Since then, however, Clinton has deliberately taken each talking point away from Sanders. As secretary of state, she worked on both the Keystone review and TPP, but she's now staked herself out in opposition to both, and she's come out against Arctic exploration for oil and gas. Sanders has welcomed each announcement, while emphasizing that he's held these positions for years. And he has gotten some credit for nudging Clinton in the right direction; Dante Scala, a University of New Hampshire political scientist, is among those who've speculated that Sanders' rise gave Clinton the "incentive" to move left.
Sanders has thus far escaped some of the same scrutiny Clinton faced early on for not having a climate plan, back when she was still dodging questions on Keystone. He still has his long-running pro-climate record in the Senate to fall back on: He's floated bills to cut oil tax breaks, subsidize solar panels for millions of low-income homeowners, retrofit homes to become energy-efficient, and institute a carbon tax. But beyond the "big three" issues that he brought into the campaign, Sanders has surprisingly little to offer when it comes to implementing an aggressive clean energy agenda or limiting the exploitation of fossil fuels. Sanders has long opposed fracking for gas—another hot issue—but he hasn’t discussed it of late.
Environmentalists are clamoring for clear and ambitious renewable-energy goals. NextGen Climate Action, Democratic megadonor Tom Steyer’s super PAC, has asked the candidates for a plan to make 50 percent of electricity carbon-free by 2030. Clinton has met the target with her plan to expand solar and alternative forms of energy to 33 percent of electricity by 2027, which she offered in August; her plan reaches 50 percent when nuclear energy is factored in. “We have not yet seen a detailed plan from the Sanders campaign,” a NextGen spokesman says. In July, Clinton also came forward with an outline for achieving a 700 percent increase in solar capacity to power 25 million homes by 2027—another proposal Sanders hasn't quite matched.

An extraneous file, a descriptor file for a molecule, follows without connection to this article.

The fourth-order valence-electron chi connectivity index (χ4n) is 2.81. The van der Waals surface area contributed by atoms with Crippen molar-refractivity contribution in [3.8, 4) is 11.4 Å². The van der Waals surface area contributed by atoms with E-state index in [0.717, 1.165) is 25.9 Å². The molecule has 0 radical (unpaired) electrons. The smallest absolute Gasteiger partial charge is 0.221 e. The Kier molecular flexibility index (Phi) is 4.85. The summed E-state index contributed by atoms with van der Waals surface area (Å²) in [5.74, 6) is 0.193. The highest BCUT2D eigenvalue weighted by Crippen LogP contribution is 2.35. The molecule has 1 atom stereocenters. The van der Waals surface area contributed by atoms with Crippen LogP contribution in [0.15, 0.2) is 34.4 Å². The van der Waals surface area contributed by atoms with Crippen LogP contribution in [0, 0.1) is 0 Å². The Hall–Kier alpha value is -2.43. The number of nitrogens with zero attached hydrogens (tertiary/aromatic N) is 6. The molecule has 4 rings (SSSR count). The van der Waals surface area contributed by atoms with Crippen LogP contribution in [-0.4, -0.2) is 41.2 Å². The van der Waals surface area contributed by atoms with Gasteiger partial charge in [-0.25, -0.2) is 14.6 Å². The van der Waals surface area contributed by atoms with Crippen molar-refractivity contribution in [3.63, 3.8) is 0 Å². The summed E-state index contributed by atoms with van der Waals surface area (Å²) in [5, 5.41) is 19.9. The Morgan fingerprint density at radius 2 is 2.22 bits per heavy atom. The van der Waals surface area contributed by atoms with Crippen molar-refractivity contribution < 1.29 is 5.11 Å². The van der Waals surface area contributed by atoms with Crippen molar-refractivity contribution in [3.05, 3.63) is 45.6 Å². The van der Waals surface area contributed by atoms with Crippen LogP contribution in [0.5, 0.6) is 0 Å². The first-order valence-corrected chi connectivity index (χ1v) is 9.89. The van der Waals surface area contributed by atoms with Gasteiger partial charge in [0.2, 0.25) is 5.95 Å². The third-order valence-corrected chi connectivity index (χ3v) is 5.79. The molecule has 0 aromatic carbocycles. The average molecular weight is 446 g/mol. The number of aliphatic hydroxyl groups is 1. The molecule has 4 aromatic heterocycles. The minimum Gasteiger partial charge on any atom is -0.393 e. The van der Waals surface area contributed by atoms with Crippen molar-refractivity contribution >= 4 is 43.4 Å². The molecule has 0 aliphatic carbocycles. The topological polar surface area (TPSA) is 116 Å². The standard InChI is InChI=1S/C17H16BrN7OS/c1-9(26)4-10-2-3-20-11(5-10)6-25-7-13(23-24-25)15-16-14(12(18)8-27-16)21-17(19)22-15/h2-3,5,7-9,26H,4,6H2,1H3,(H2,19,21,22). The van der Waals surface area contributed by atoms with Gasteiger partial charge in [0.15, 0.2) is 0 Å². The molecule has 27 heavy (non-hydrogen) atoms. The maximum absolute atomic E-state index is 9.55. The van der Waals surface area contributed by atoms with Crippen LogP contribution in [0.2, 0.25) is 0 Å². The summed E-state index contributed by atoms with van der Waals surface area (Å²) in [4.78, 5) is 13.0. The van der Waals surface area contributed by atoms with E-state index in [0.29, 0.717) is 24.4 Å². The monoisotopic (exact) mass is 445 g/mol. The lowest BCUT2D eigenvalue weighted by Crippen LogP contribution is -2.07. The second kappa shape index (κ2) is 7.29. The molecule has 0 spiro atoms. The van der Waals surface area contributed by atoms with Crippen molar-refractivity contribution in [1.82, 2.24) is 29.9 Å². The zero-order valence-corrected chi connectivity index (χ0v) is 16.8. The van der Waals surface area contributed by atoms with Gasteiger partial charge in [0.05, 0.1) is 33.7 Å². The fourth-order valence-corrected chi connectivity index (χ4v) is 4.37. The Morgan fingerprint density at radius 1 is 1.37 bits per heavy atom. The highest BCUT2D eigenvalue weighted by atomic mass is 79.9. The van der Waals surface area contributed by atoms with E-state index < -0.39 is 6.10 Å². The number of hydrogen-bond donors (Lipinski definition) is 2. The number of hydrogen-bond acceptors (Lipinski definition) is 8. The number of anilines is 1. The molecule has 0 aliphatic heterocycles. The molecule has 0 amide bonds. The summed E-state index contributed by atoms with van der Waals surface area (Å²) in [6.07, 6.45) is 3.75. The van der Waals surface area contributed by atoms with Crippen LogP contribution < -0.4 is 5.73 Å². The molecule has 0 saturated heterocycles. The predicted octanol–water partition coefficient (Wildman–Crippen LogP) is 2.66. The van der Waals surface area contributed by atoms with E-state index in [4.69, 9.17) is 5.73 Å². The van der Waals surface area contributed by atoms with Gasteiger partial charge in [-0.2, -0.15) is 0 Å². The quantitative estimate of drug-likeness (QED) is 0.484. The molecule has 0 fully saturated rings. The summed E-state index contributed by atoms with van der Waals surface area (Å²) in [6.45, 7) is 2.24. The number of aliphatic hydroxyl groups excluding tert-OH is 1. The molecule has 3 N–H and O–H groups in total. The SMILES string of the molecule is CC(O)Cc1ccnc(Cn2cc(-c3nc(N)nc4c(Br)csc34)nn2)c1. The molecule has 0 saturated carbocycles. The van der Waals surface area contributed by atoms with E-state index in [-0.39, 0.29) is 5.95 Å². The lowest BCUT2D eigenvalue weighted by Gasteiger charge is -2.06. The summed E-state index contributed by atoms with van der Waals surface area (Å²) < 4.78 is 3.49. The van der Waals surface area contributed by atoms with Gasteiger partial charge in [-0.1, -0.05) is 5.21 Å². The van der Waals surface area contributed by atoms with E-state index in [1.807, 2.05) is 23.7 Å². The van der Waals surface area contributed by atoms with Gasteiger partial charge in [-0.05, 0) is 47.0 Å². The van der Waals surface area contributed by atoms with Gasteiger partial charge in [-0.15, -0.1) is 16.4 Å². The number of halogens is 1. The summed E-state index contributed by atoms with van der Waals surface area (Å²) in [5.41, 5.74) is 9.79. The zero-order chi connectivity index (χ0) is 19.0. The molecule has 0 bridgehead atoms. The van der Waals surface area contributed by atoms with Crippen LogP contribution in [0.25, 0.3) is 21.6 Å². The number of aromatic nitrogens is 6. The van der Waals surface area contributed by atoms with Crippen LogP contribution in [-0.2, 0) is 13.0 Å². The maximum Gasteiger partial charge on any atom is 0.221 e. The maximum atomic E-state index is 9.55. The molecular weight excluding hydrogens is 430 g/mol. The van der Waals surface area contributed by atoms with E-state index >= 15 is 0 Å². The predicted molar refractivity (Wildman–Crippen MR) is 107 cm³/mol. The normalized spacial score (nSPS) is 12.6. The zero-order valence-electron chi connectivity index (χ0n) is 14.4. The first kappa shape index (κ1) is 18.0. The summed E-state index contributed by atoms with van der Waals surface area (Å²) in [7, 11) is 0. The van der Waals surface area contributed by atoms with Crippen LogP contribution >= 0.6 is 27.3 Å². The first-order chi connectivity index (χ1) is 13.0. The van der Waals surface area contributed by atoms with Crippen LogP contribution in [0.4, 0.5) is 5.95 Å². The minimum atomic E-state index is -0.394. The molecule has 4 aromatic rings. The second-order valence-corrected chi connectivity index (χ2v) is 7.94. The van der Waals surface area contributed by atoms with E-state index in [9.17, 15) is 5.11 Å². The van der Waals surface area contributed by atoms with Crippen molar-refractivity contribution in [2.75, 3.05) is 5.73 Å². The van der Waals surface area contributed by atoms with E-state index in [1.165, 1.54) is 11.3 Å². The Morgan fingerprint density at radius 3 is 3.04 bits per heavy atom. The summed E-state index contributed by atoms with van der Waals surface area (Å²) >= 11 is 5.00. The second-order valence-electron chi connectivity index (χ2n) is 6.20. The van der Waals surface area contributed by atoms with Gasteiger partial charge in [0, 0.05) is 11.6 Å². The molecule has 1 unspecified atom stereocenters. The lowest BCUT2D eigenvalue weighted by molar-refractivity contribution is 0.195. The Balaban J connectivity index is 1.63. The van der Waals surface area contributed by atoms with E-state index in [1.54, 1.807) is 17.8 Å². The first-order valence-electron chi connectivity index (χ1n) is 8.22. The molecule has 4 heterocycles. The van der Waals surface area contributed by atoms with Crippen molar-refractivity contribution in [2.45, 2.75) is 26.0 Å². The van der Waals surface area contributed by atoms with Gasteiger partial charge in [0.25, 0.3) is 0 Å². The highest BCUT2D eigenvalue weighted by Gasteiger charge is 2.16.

Sanders is missing a chance to advance the debate on limiting fossil-fuel extraction. Clinton has said only that production should continue “until we got the alternatives in place”—hardly what climate activists want to hear. “Ending fossil fuel leasing on public lands is an absolutely essential box for any Presidential candidate to check, if they want our movement's enthusiasm,” says Karthik Ganapathy, spokesperson for the climate group 350 Action. Greens expect him to be on their side of the issue, and yet he hasn't once addressed the issue publicly as part of his campaign.
The Sanders campaign did not respond to multiple requests for comment on whether it's planning to roll out a more detailed climate plan. If he ever releases one, it could easily be more aggressive than what Clinton has offered, given his past Senate leadership on the issue. Sanders has hinted that he wants to get into more specifics. “I think environmentalists deserve a debate so we could talk about how we move aggressively to transform our energy system away from fossil fuel,” he said in late August.
It's a debate that environmentalists desperately want. And they could be hearing it broadcast to the nation on Tuesday, if only their champion wasn't missing his opportunity.